implied, that only one symptom warns that you have mistaken your
True Will, and that is, if you should imagine that in pursuing your
way you interfere with that of another star."

Ibid, pages 125-6.

"To us, then, 'evil' is a relative term; it is 'that which hinders
one fulfilling his True Will."

Ibid, page 162.

"20. ... As soon as one realizes one's self as Hadit, one obtains
all His qualities.  It is all a question of doing one's will.
A flaming Harlot, with red cap and sparking eyes, her foot on the
neck of a dead king, is just as much a star as her predecessor,
simpering in his arms.  But one must be a flaming Harlot - one
must let oneself go, whether one's star be twin with that of
Shelley, or of Blake, or of Titian, or of Beethoven. Beauty and
strength come from doing one's will; you have only to look at
any one who is doing it to recognize the glory of it."

Ibid, page 176.

"But also our Law teaches that a star often veils itself from
its nature. Thus the vast bulk of humanity is obsessed by an
abject fear of freedom; the principal objections hitherto urged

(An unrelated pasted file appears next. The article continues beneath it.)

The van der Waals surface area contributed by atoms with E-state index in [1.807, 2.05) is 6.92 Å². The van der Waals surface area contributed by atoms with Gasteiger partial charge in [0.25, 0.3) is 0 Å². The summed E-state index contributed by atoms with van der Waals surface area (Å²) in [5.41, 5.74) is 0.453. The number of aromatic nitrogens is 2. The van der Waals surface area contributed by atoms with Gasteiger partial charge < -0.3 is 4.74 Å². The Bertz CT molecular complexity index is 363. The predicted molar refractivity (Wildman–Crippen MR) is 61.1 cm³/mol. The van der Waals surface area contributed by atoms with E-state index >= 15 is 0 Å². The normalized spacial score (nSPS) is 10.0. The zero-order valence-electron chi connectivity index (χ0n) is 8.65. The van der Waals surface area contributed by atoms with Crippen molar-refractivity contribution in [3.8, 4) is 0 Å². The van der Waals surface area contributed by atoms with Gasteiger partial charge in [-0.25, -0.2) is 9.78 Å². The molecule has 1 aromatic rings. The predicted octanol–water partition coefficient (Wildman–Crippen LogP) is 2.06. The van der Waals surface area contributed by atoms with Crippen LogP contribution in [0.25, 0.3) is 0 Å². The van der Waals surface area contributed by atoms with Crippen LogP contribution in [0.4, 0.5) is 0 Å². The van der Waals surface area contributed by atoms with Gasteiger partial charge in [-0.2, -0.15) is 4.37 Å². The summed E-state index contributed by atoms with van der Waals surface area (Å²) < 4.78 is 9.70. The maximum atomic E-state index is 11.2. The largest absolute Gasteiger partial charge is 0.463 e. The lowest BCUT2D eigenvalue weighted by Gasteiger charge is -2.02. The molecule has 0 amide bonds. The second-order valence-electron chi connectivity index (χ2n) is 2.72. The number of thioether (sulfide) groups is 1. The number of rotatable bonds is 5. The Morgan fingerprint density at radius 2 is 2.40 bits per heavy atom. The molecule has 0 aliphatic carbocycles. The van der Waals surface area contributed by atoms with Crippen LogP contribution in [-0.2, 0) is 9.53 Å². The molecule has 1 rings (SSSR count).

against my Law have been made by those who cannot bear to
imagine the horrors which would result if they were free to do
their wills.  The sense of sin, shame, self-distrust, this is what
make folk cling to Christian slavery."

Ibid, page 225.

"Consider also him that willeth to excel in Speed or in Battle,
how, he denieth himself the food he craveth, and all Pleasures
natural to him, putting himself under the harsh Order of the Trainer.
So by his Bondage he hath, at the last, his Will.
"Now then the one, by natural, and the other by voluntary,
Restriction have come each to a greater Liberty. [Liber Aleph]"

Ibid, page 251.

"49. 'I am in a secret four fold word, the blasphemy against all
gods of men.'
"The evident interpretation of this is to take the word to be
'Do what thou wilt,' which is a secret word, because its meaning
for every man is his own inmost secret.  And it is the most
profound blasphemy possible against all 'gods of men,' because
it makes every man his own God."

Ibid, page 300.

"60. 'There is no law beyond Do what thou wilt.'
"There are of course lesser laws than this, details, particular
cases of the Law.  But the whole of the Law is 'Do what thou wilt,'
and there is no other law beyond it....